What indeed are we to make of the person who turns from a life-affirming course?  Is it possible that people are so utterly different that the atypical individual is not created by abuse, but is born kinky?  Born for senseless destruction?  (The cannibal Armin Meiwes who became a public figure in Germany in 2003—actually, it was his victim who was really baffling.)  If we were all like that all the time then we wouldn’t be here. 

                  The question of whether people are different for some reason other than “environment” has proved to be politically sensitive.  It’s a real question and official knowledge does not offer a trustworthy answer.

                  But again, let’s be clear.  If some people are born without the life-affirming tropisms, It would have to be rare.  When we come to Postmodernism, and its lionization of corruption and degradation, to seek an explanation in heredity does not help.  Postmodernism offers itself to a broad public as an ideology.  It plays on stereotypes of “outsiders” by announcing that the values of deceit and squalor and corruption and hollowness nurture outsiders.  The youth rebel’s self-destruction.  “Bad is good.”  In this theater, and that is what it is, only “squares” are honest and constructive.  (I have met ambitious “others” who believe that in affirming deceit and squalor and corruption and hollowness, they are advocating for themselves.)  It’s so ill-conceived that I can’t believe I have to write about it.  The reason Postmodernism has swept the culture has to reside in the civilization’s life-cycle, in the stage we have arrived at.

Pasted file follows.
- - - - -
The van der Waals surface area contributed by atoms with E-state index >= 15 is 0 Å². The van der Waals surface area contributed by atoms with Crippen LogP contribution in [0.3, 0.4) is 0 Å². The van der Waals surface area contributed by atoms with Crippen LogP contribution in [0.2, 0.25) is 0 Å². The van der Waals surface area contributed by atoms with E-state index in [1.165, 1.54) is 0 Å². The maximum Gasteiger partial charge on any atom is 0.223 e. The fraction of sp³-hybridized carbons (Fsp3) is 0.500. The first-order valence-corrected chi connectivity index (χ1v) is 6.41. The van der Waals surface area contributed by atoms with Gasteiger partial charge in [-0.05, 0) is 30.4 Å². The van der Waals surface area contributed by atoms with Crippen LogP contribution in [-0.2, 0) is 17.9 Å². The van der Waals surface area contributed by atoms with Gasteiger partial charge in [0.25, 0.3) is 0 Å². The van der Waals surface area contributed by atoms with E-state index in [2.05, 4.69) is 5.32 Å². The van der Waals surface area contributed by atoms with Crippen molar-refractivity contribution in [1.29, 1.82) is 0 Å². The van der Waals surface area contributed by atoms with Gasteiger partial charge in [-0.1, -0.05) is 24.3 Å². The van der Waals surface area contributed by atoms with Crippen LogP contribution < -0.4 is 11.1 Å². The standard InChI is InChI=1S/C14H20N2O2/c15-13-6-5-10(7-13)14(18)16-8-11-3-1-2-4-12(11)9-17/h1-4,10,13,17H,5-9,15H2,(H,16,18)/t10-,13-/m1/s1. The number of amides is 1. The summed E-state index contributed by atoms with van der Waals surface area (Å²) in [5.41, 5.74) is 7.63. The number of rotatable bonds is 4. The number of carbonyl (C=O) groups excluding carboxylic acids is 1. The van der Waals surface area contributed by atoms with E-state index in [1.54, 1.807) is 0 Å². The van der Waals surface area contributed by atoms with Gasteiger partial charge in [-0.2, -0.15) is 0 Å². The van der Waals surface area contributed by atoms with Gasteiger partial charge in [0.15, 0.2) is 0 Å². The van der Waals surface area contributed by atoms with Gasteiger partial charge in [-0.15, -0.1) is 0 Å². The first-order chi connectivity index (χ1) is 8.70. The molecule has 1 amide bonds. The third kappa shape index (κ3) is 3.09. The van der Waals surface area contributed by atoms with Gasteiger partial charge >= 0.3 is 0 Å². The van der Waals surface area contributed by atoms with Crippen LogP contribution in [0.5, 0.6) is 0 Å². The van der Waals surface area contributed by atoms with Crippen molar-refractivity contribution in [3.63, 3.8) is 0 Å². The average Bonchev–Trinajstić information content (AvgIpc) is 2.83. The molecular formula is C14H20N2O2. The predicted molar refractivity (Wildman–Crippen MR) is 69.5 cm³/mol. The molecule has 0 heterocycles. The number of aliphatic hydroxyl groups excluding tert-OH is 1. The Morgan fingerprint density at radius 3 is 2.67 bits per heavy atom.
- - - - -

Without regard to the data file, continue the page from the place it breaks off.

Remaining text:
Are some people born different?  If it is a serious possibility, then philosophical anthropology is a dubious enterprise.  Let us set aside the destructive deviance of cannibal Meiwes etc.  (Could it be advantageous in the aggregate in reducing the population?)  A tiny number of us are running away from opportunism, from pretenses in the service of inferior aims.  It makes us the opposite of the rest of humanity.  Nobody instructed us to be this way; they weren’t qualified to so instruct us.  There is a patent difference here; and the burden of proof is on anybody who would call it superficial.  So, is there one description of “the self” for all people?  Hennix said no.  It’s a risky conclusion, but I can’t rule it out.  Limiting my observations to personal familiarity, it has not been proved that Hennix, or I, is assembled from the same pieces as the average person.  It has not been proved that Pandit Pran Nath was assembled from the same pieces as the average person.

                  Even so, the gulfs between people are not the whole story.  The atypical and the typical have much in common.  None of us walks on air.  Then, the atypical individual is a singularity who produces no lineage of like individuals.  Then, the exceptional achievement which is publicly visible presupposes a continuum between people.  The atypical individual springs from a culture which is a collective creation, a collective witness.  An environment of receptivity enables the atypical ones to extend themselves.  Just here, the individual’s fate is bound up with interpersonal relations.